“I think we want to see new voices and new ideas emerge- that’s art of the reason why term limits are a really useful thing.” – Barack Obama
The number one problem I see with nonprofit boards is a failure to have, or enforce, term limits. Good board members are hard to find, and feel impossible to replace. Recruitment is time consuming and often frustrating. It’s an easy responsibility to shirk, however not setting term limits can cause lots of problems:
Staleness. No new people means no new ideas are generated and inertia rules the day. People may keep doing the same things, but as time passes the law of diminishing returns sets in. Meetings become perfunctory, directors lose interest, and eventually the mission suffers.
Sudden Death. With no term limits there is no “natural” time to cycle off a board. This can lead to a large number of people deciding to leave in quick succession. A board of 12 can suddenly go down to six or four. Term limits provide a planned departure at regular intervals which can be staggered to prevent excessive turnover.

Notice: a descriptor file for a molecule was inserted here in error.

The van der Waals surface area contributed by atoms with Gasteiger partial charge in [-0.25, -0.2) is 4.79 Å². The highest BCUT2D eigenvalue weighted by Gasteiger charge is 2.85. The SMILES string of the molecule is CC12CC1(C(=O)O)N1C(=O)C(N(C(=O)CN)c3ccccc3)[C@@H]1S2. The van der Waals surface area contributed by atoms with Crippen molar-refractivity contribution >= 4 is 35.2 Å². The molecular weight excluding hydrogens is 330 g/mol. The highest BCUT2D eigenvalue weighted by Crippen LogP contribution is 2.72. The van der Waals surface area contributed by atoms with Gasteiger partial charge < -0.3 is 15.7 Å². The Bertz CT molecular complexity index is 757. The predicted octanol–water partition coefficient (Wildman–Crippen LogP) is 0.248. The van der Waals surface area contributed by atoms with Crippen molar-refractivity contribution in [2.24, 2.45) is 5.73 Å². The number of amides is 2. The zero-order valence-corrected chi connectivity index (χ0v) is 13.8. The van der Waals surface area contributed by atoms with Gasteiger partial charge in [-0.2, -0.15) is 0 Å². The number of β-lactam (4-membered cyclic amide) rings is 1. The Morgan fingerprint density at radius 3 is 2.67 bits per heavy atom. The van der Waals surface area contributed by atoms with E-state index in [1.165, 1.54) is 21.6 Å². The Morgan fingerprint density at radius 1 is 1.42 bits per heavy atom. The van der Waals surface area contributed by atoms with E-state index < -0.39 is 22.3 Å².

Isolation. Constant board recruitment forces nonprofits to expand their network. By not bringing on new members the organization’s circle of influence remains static and eventually shrinks. As a result fewer and fewer people can be counted on as donors, volunteers, or eventual board members.
Trapped. Every new board member joins with the best intentions, bringing a wealth of resources to the organization. Given time, however, some become less helpful, more opinionated, and downright difficult. Without term limits you are faced with two options, forcing their removal or living with their eternal presence.
Term limits don’t have to mean letting go completely though. Advisory boards, committee structures, and emeritus status are all possible ways to keep good members engaged. ESC can help you think through how best to reinvigorate your board while stewarding key individuals.